Iron man award: Rob Haynes, guard

A serious concussion prevented Haynes from tying the all-time school record for most games played. Haynes, the Matadors’ best three-point shooter at 41 percent for the season, was CSUN’s only four-year senior and the only one who had to go through two tough, below-.500 Matador seasons (2005-07). His quiet leadership and 2,857 minutes in 119 games played paid off as the guard not only won a postseason game for the first time, but also added an NCAA Tournament appearance to his Northridge Hall-of-Fame career.

Character award: Tremaine Townsend, forward

Townsend inherited more than just rebounding responsibilities when two of his senior teammates had to miss the rest of their seasons. After Tresvant and Jenkins both became unavailable, Townsend could have made tons of excuses, but he didn’t. His level of play elevated and he finished as the Matadors leading scorer and the Big West’s best rebounder for a second time. Townsend’s personality was key in keeping teammates with their heads above water while everything seemed to go wrong for CSUN.

Microphone award: Josh Jenkins, guard

Not only was Josh Jenkins an outstanding point guard, leading the Big West in assists at 6.1 per game, but he was an inspiration to other Matadors. Jenkins had a knack for being an entertainer, too. His in-game stories ‘- such as the time he told UC Irvine guard Brett Lauer he should win an Oscar for best flopper ‘- always provided humor to an otherwise all-business media room. When Jenkins went down, CSUN lost a great passer and scorer and a vocal leader.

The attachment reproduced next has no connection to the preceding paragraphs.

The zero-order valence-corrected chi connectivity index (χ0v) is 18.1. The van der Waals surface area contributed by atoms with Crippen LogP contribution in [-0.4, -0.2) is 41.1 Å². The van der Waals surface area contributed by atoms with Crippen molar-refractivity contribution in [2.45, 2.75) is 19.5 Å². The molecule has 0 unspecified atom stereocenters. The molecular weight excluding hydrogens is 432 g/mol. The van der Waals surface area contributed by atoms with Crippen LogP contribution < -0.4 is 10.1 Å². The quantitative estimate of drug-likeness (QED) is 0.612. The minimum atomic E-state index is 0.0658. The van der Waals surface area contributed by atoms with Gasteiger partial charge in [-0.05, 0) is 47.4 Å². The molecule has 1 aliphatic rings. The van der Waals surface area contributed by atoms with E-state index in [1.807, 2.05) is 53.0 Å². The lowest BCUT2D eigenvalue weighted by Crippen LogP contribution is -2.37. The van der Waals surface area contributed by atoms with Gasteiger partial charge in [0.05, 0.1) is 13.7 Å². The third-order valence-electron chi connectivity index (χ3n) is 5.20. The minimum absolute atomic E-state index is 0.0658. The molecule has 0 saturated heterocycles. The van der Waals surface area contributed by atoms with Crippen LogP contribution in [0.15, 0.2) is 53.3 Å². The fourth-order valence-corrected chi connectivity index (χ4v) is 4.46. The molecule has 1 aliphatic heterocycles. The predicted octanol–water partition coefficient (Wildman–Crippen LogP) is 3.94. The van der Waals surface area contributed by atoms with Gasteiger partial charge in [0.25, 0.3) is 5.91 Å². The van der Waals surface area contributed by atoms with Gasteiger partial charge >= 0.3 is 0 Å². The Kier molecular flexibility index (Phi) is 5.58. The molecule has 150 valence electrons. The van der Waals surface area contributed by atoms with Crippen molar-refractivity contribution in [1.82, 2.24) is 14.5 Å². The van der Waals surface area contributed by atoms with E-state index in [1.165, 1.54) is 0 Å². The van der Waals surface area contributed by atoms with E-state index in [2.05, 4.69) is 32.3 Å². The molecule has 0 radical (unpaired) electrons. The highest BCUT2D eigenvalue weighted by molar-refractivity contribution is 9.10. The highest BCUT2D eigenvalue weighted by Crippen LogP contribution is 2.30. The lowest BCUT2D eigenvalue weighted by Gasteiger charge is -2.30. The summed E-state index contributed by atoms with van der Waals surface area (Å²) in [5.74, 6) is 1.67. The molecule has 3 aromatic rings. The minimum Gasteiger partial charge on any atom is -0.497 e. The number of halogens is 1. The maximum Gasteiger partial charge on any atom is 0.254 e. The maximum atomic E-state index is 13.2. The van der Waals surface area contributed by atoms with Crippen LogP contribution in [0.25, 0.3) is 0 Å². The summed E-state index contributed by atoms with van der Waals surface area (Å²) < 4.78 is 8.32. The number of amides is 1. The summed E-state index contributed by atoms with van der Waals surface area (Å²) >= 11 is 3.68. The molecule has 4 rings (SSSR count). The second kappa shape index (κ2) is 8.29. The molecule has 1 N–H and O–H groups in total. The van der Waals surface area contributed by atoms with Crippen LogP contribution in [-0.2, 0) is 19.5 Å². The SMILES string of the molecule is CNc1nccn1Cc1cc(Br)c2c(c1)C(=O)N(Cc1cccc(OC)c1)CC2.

MVC award: Bobby Braswell, head coach

The Big West Conference was first in recognizing the terrific job Braswell did throughout the season, not allowing personal ‘- his son’s charges ‘- and team ‘- Jenkins and Tresvant’s early season ends- misfortune’ lower his preseason goals: winning the conference championship and making the NCAA Tournament. The back-to-back Big West coach of the year accomplished the objective and drew up a game plan that almost led to his team’s upset of No. 3 Memphis in the first round. MVC (Most Valuable Coach), indeed.

Not-so-awardy awards:

‘Willie Jordan’ award: Willie Galick, forward

Galick was nicknamed ‘Willie Jordan’ by Jenkins after the forward tried to go on a coast-to-coast fastbreak by himself against Cal Poly on Feb. 12. Galick’s attempt wasn’t the most gracious and the ball ended up out of bounds. The forward ended up with 11 points as CSUN won 67-55. Jenkins, of course, wouldn’t let Galick forget his Jordanesque moment.

Sportscenter award: Galick, again

While Galick will be working on his dribbling this summer, athleticism is one thing he can feel accomplished about. During a home win against Long Beach State on Feb. 28, Galick grabbed a Rodrigue Mels’ miss in the air and put it back with a backwards dunk. His impressive two-pointer was good enough to make him No. 2 in the list of ESPN’s Sportscenter’s top plays of the day.

Jury’s out: Deon Tresvant, guard

Tresvant, the Matadors’ leading scorer and star, was starting to get in a groove just as the news of his alleged theft came to light and he was held out from competition indefinitely. The senior still had hope to return later in the season, but the prolonging of his case ‘- which continues April 1 ‘- prevented it from happening.